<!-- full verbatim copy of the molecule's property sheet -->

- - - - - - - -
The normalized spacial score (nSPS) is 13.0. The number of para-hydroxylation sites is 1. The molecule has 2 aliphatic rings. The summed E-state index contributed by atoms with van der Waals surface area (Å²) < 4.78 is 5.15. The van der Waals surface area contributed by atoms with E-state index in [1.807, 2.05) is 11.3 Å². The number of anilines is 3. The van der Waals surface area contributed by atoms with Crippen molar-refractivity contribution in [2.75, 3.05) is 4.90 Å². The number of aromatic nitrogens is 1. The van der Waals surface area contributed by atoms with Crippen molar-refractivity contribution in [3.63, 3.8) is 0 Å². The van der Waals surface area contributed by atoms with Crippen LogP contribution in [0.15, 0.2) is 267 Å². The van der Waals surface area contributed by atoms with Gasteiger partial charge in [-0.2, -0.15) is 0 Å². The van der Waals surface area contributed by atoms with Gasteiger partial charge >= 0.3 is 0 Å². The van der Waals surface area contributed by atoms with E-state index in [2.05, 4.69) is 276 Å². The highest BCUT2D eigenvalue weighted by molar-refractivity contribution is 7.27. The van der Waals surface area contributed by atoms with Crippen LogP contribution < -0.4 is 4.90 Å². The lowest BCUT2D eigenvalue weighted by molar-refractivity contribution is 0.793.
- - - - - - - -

The normalized spacial score (nSPS) is 13.0. The number of para-hydroxylation sites is 1. The molecule has 2 aliphatic rings. The summed E-state index contributed by atoms with van der Waals surface area (Å²) < 4.78 is 5.15. The van der Waals surface area contributed by atoms with E-state index in [1.807, 2.05) is 11.3 Å². The number of anilines is 3. The van der Waals surface area contributed by atoms with Crippen molar-refractivity contribution in [2.75, 3.05) is 4.90 Å². The number of aromatic nitrogens is 1. The van der Waals surface area contributed by atoms with Crippen molar-refractivity contribution in [3.63, 3.8) is 0 Å². The van der Waals surface area contributed by atoms with Crippen LogP contribution in [0.15, 0.2) is 267 Å². The van der Waals surface area contributed by atoms with Gasteiger partial charge in [-0.2, -0.15) is 0 Å². The van der Waals surface area contributed by atoms with Gasteiger partial charge >= 0.3 is 0 Å². The van der Waals surface area contributed by atoms with E-state index in [2.05, 4.69) is 276 Å². The highest BCUT2D eigenvalue weighted by molar-refractivity contribution is 7.27. The van der Waals surface area contributed by atoms with Crippen LogP contribution < -0.4 is 4.90 Å². The lowest BCUT2D eigenvalue weighted by molar-refractivity contribution is 0.793.